Looking too cool for school in a black suit and shades, Michael Jang, an aspiring photographer in his early twenties, stood on a corner in San Francisco’s Financial District in 1973 and shot a self-portrait. Inspired by a book of Lee Friedlander’s self-portraits, Jang took the “selfie” with a Leica camera in his hand and a 21mm wide angle lens that makes it appear as though the photograph was taken from several feet away. A curious security guard from a Wells Fargo Bank, who’s seen hovering in the background, had been following him. ”I was probably a bit suspicious-looking walking around taking pictures of myself, back then,” recalls Jang. “He actually showed up on several rolls of film. It was hilarious.” Over the next forty years, Jang built a successful commercial portrait practice with famous clients such as Jimi Hendrix and Robin Williams. Meanwhile, tucked away in a pile of boxes at his home in San Francisco was a stash of personal photographs he had been taking on the side; he didn’t unpack them until 2001. They included playful images of members of his extended Chinese American family and his college days at CAL Arts in L.A. and SFAI; pictures of punk bands and wannabe television weathercasters as well as an impromptu photograph of author William Burroughs that Jang snagged when he crashed a poetry event. Some 100 works from this cache, mostly from the 1970s and 80s, form the basis of the artist’s first retrospective exhibition. Michael Jang’s California, which opens this month at McEvoy Foundation for the Arts, focuses primarily on his early adventures in the medium, and his street photography. Photographs by Diane Arbus, Lee Friedlander and Garry Winogrand, whom Jang cites as seminal influences, are also in the show.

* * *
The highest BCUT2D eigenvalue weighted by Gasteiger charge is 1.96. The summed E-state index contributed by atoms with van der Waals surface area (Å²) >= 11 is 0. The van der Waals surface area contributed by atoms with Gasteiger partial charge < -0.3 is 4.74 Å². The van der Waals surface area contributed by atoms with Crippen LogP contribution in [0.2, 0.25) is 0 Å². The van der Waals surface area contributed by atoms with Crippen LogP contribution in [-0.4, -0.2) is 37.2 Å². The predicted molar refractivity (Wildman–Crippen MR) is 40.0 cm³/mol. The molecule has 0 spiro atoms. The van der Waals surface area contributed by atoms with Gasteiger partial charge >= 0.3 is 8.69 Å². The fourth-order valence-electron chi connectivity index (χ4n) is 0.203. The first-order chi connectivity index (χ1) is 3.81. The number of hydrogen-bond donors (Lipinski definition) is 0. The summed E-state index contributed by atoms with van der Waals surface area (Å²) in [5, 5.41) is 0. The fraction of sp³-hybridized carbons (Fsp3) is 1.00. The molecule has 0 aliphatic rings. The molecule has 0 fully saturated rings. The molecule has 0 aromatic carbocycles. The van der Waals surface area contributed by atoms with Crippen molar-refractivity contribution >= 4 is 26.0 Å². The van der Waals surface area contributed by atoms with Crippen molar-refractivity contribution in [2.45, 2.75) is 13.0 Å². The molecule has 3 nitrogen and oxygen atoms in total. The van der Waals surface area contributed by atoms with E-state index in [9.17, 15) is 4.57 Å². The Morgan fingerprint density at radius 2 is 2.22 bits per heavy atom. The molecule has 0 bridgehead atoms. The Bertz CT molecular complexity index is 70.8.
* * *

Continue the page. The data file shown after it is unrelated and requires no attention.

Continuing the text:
“He was a born photographer, an almost a fully formed creative being right from the start,” says Sandra Phillips, curator emerita of photography at SFMOMA, which acquired thirty of Jang’s nascent images for their permanent collection.
Though he can be serious, as he was in a solemn scene from 1978 in which Harvey Milk is being wheeled out of City Hall in a body bag, his works are often funny and filled with pleasure. One can sense the humor and joy in “The Jangs,” a grouping of candid snapshots of his family, variously dressing up as Santa, skiing indoors, having tea or casually sitting around the TV. One image features his aunts and uncles partying down in hip sunglasses and dancing with obvious delight
For a student project he calls “Beverly Hilton” Jang captured celebrities like Frank Sinatra being feted by Ronald Reagan and Milton Berle in a Man of the Year ceremony, and snapped David Bowie, in full-on Ziggy Stardust mode, looking up briefly as he signed autographs for fans in front of the hotel; note the superstar’s loud plaid jacket and shag haircut.
“Michael has always been interested in human beings, their nature, their qualities and their aspirations,” says Phillips. That empathy came into play during the summer of 1983, when a local television station commissioned him to photograph participants in a contest whose winner would present the weather report on an evening newscast. Among the eclectic hopefuls were a priest in a clerical collar, a generously mustachioed fellow in a baseball cap, and a woman with inordinately big hair. Three floor-to-ceiling prints of these weathercasters of tomorrow, accompanied by twelve framed ones, are showcased in a dedicated space.
“He caught a democratic moment in our culture that we don’t have anymore,” says Phillips. “And he did it with kindness and without pretention.”
“Who is Michael Jang?,” the first monograph of his work, will be available at the gallery.